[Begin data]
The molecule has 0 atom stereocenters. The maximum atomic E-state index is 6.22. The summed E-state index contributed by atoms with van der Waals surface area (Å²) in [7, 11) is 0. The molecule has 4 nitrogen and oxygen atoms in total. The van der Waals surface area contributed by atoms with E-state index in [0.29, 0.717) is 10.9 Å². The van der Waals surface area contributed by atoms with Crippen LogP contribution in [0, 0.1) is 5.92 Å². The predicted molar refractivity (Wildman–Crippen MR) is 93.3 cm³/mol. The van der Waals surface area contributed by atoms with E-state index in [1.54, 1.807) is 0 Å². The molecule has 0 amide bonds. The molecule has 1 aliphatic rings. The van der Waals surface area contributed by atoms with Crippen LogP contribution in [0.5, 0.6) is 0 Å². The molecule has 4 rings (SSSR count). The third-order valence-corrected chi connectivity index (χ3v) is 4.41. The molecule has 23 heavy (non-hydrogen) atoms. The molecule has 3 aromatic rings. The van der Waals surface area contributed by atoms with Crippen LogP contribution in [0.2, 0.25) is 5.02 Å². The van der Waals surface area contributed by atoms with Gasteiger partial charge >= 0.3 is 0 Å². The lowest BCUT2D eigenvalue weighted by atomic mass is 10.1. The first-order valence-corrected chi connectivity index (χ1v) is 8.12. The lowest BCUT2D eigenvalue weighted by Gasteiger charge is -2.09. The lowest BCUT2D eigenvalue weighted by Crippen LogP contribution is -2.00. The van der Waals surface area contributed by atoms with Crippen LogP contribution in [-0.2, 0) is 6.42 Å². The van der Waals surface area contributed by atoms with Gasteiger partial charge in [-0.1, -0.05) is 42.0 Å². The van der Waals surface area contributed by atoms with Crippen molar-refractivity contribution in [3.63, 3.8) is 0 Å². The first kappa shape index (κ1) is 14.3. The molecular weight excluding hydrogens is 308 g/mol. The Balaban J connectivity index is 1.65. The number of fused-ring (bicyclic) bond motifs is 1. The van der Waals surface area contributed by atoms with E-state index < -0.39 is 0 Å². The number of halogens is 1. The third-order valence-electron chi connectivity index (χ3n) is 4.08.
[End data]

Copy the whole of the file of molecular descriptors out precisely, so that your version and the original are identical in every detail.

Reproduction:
The molecule has 0 atom stereocenters. The maximum atomic E-state index is 6.22. The summed E-state index contributed by atoms with van der Waals surface area (Å²) in [7, 11) is 0. The molecule has 4 nitrogen and oxygen atoms in total. The van der Waals surface area contributed by atoms with E-state index in [0.29, 0.717) is 10.9 Å². The van der Waals surface area contributed by atoms with Crippen LogP contribution in [0, 0.1) is 5.92 Å². The predicted molar refractivity (Wildman–Crippen MR) is 93.3 cm³/mol. The van der Waals surface area contributed by atoms with E-state index in [1.54, 1.807) is 0 Å². The molecule has 0 amide bonds. The molecule has 1 aliphatic rings. The van der Waals surface area contributed by atoms with Crippen LogP contribution in [0.5, 0.6) is 0 Å². The molecule has 4 rings (SSSR count). The third-order valence-corrected chi connectivity index (χ3v) is 4.41. The molecule has 23 heavy (non-hydrogen) atoms. The molecule has 3 aromatic rings. The van der Waals surface area contributed by atoms with Crippen LogP contribution in [0.2, 0.25) is 5.02 Å². The van der Waals surface area contributed by atoms with Gasteiger partial charge >= 0.3 is 0 Å². The lowest BCUT2D eigenvalue weighted by atomic mass is 10.1. The first-order valence-corrected chi connectivity index (χ1v) is 8.12. The lowest BCUT2D eigenvalue weighted by Gasteiger charge is -2.09. The lowest BCUT2D eigenvalue weighted by Crippen LogP contribution is -2.00. The van der Waals surface area contributed by atoms with Crippen LogP contribution in [-0.2, 0) is 6.42 Å². The van der Waals surface area contributed by atoms with Gasteiger partial charge in [-0.1, -0.05) is 42.0 Å². The van der Waals surface area contributed by atoms with Crippen molar-refractivity contribution in [3.63, 3.8) is 0 Å². The first kappa shape index (κ1) is 14.3. The molecular weight excluding hydrogens is 308 g/mol. The Balaban J connectivity index is 1.65. The number of fused-ring (bicyclic) bond motifs is 1. The van der Waals surface area contributed by atoms with E-state index < -0.39 is 0 Å². The number of halogens is 1. The third-order valence-electron chi connectivity index (χ3n) is 4.08.